China’s semiconductor output drops again in October, signalling bottlenecks amid global chip shortage
- Integrated circuit output fell by 300 million units to 30.1 billion in October, but production was up 22 per cent year on year
- Disrupted supply chains have hurt efforts to increase production capacity at foundries across China, including new projects from SMIC
The volume of China’s integrated circuit (IC) output dropped for the second consecutive month in October, according to the latest government data published on Monday, as supply bottlenecks emerge amid a shortage of global chip production capacity.
China’s IC output fell to 30.1 billion units in October from 30.4 billion in September, and a record-high of 32.1 billion in August, the National Bureau of Statistics said. Chip output was up 22.2 per cent for the month year on year, the agency added.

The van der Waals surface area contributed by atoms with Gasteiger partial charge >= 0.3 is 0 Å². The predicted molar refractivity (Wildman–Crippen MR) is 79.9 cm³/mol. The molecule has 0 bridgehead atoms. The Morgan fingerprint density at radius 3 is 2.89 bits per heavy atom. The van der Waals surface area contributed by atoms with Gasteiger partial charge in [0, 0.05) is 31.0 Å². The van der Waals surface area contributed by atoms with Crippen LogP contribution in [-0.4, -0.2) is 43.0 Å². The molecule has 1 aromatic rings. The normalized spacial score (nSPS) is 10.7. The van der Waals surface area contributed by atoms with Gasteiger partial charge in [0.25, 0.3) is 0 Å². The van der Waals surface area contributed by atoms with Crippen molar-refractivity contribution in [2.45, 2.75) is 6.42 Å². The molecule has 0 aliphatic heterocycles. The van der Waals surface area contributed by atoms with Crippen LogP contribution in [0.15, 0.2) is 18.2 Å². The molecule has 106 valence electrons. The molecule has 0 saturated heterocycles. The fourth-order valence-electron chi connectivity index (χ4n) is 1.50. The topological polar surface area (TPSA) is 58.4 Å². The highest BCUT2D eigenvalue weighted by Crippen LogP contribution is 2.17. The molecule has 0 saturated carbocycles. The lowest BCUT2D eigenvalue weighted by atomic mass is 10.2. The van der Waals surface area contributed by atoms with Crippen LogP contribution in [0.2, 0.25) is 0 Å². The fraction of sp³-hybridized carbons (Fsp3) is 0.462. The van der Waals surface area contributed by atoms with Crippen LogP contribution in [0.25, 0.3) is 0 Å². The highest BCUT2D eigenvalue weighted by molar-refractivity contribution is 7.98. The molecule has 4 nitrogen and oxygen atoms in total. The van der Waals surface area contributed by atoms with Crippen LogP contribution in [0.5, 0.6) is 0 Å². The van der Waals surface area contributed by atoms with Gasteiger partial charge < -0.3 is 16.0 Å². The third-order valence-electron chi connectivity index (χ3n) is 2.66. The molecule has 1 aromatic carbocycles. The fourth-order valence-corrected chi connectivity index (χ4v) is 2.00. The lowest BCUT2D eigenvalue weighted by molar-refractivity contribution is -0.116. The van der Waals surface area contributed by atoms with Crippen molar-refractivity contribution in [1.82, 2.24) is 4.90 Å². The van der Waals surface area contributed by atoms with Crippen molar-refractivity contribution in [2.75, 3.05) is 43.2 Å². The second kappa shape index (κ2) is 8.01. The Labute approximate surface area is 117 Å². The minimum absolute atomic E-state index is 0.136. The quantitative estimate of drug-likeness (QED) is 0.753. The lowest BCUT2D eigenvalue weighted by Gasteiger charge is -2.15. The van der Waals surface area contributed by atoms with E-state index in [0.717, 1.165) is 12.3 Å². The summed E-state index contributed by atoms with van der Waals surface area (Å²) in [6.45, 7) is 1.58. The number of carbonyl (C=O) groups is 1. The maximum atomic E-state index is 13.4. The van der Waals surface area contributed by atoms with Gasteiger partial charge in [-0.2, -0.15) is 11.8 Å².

The fall in the past two months could be a reflection of the impact of disruptions in the global semiconductor supply chain, analysts said. The lead time for chip-making equipment, referring to the time between when an order is placed and when the equipment reaches the factory floor, has extended to 12 months, according to a recent note from Shanghai-based research company ICWise. The average delay has reached six months, hindering expansion plans at Chinese foundries.
SMIC said last week that plans to expand capacity have faced constraints from logistics disruptions, extended lead times, and US licensing requirements. The company’s overall capacity increased to 594,000 8-inch equivalent wafers in the quarter ended September, 32,000 more than in the June quarter, according to SMIC’s Co-CEO Zhao Haijun.
By the end of September, China had 33 production lines, including both planned lines and those being constructed, for 8-inch wafer manufacturing and 41 lines for 12-inch wafers, which in theory could churn out 1.13 million 12-inch equivalent wafers per month, ICWise’s note said.
There’s a global semiconductor shortage and this is why it matters